), a city of southern Babylonia, placed by Ptolemy among the marshes in the direction of Arabia Deserta (6.20.7).
There can be little doubt that it is to be identified with one of the great mounds lately excavated in those parts, and that the one now called Warka
represents its position.
It was supposed that another mound in the immediate neighbourhood, Muqueyer,
was the same as the “Ur
of the Chaldees;” and there is now good reason for identifying it as the site of that celebrated place.; The name of Warka
reads on inscriptions lately discovered by Mr. Taylor, Hur
which is nearly the same with the Ὄρεχ
of the LXX. and the Ὀρχόη
of Ptolemy (l.c.
). Moreover, Hur
are constantly connected in the inscriptions, just as Erech and Accad are in the Bible.
It is most probable that the Orcheni (Ὀρχηνοί
), described in Strabo as an astronomical sect of Chaldaeans, dwelling near Babylon (xxi. p. 739); in Ptolemy, as a people of Arabia, living near the Persian Gulf
(5.19.2); and in Pliny, as an agricultural population, who banked up the waters of the Euphrates and compelled them to flow into the Tigris (6.27. s. 31), were really the inhabitants of Orchoe and of the district surrounding it. We now know that this country was ruled in very early times by a Chaldaean race, some of the kings of which Berosus has recorded. (Rawlinson, in Athenaeum,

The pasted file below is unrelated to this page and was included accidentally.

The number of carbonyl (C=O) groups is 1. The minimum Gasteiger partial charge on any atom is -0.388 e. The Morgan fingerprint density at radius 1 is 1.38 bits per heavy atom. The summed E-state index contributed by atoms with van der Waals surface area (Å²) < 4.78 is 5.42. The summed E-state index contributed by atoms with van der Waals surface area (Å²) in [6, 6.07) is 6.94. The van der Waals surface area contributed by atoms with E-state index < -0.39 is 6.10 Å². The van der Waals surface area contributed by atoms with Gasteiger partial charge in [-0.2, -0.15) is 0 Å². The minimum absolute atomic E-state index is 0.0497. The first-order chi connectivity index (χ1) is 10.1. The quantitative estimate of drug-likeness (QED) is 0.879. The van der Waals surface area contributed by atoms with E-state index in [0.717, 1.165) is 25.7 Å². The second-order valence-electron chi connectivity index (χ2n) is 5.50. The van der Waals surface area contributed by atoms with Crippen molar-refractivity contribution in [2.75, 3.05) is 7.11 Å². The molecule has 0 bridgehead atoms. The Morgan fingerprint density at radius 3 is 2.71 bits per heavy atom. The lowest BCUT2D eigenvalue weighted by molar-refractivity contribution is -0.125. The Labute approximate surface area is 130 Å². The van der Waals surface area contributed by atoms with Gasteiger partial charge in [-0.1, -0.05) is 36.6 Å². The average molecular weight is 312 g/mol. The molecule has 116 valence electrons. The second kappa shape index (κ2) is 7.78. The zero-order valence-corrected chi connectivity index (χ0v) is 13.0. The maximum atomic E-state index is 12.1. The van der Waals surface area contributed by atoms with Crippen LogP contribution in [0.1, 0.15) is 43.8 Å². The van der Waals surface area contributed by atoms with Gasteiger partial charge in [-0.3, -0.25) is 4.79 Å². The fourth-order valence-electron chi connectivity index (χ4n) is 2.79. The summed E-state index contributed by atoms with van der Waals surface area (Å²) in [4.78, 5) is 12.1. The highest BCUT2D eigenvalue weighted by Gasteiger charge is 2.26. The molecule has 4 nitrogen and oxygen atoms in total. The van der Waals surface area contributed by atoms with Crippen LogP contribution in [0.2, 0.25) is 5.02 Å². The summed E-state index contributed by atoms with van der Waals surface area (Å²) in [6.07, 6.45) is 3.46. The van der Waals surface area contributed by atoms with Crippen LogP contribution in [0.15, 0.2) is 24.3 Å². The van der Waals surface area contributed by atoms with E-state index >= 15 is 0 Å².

1854, No. 1377; Euseb. Praepar. Evang.
It is worthy of notice that Eusebius has preserved an ancient fragment from Eupolemus, who speaks of a city of Babylonia, “Camarina,” which some call “Urie (Οὐρίη
).” As the Assyrian name of Warka
is written with a monogram which signifies “the Moon,” and as the name Camarina would naturally be derivable from the Arabic Kamar,
“the Moon,” there is an additional connection between the two names. (Euseb. l.c.
) It is also clear from the inscriptions that the names of the two cities were constantly interchanged.